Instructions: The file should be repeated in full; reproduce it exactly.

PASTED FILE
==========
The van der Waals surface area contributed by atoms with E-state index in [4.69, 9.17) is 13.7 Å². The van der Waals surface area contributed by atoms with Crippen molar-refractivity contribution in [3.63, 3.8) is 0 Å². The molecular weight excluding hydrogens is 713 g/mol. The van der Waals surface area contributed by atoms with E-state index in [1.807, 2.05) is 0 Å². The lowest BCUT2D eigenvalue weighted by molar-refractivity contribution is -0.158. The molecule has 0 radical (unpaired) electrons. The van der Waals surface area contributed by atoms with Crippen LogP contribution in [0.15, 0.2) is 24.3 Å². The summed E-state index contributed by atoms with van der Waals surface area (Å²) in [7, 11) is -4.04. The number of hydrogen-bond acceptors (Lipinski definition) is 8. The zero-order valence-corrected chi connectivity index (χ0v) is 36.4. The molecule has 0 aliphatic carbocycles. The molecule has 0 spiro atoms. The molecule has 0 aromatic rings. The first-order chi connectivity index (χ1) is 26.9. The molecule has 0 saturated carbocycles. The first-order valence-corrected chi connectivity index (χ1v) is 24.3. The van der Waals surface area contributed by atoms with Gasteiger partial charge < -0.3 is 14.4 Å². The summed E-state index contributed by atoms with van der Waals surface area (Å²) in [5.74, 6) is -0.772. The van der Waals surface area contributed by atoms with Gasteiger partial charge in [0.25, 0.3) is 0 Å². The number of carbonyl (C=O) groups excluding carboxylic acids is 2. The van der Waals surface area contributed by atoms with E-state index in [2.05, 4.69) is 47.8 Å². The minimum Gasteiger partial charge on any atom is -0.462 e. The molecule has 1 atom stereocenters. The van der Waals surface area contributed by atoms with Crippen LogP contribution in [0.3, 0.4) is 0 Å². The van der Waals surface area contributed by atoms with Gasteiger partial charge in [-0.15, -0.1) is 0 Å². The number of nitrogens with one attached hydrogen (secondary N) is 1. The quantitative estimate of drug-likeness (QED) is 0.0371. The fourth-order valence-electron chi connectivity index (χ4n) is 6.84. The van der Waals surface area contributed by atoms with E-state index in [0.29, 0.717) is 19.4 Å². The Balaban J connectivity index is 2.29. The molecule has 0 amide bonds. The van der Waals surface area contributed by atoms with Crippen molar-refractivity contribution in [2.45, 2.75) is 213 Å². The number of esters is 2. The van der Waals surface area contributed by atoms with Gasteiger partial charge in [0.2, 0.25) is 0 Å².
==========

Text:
The van der Waals surface area contributed by atoms with E-state index in [4.69, 9.17) is 13.7 Å². The van der Waals surface area contributed by atoms with Crippen molar-refractivity contribution in [3.63, 3.8) is 0 Å². The molecular weight excluding hydrogens is 713 g/mol. The van der Waals surface area contributed by atoms with E-state index in [1.807, 2.05) is 0 Å². The lowest BCUT2D eigenvalue weighted by molar-refractivity contribution is -0.158. The molecule has 0 radical (unpaired) electrons. The van der Waals surface area contributed by atoms with Crippen LogP contribution in [0.15, 0.2) is 24.3 Å². The summed E-state index contributed by atoms with van der Waals surface area (Å²) in [7, 11) is -4.04. The number of hydrogen-bond acceptors (Lipinski definition) is 8. The zero-order valence-corrected chi connectivity index (χ0v) is 36.4. The molecule has 0 aliphatic carbocycles. The molecule has 0 spiro atoms. The molecule has 0 aromatic rings. The first-order chi connectivity index (χ1) is 26.9. The molecule has 0 saturated carbocycles. The first-order valence-corrected chi connectivity index (χ1v) is 24.3. The van der Waals surface area contributed by atoms with Gasteiger partial charge < -0.3 is 14.4 Å². The summed E-state index contributed by atoms with van der Waals surface area (Å²) in [5.74, 6) is -0.772. The van der Waals surface area contributed by atoms with Gasteiger partial charge in [0.25, 0.3) is 0 Å². The number of carbonyl (C=O) groups excluding carboxylic acids is 2. The van der Waals surface area contributed by atoms with E-state index in [2.05, 4.69) is 47.8 Å². The minimum Gasteiger partial charge on any atom is -0.462 e. The molecule has 1 atom stereocenters. The van der Waals surface area contributed by atoms with Crippen LogP contribution in [0.3, 0.4) is 0 Å². The van der Waals surface area contributed by atoms with Gasteiger partial charge in [-0.15, -0.1) is 0 Å². The number of nitrogens with one attached hydrogen (secondary N) is 1. The quantitative estimate of drug-likeness (QED) is 0.0371. The fourth-order valence-electron chi connectivity index (χ4n) is 6.84. The van der Waals surface area contributed by atoms with E-state index in [0.29, 0.717) is 19.4 Å². The Balaban J connectivity index is 2.29. The molecule has 0 amide bonds. The van der Waals surface area contributed by atoms with Crippen molar-refractivity contribution in [2.45, 2.75) is 213 Å². The number of esters is 2. The van der Waals surface area contributed by atoms with Gasteiger partial charge in [0.2, 0.25) is 0 Å².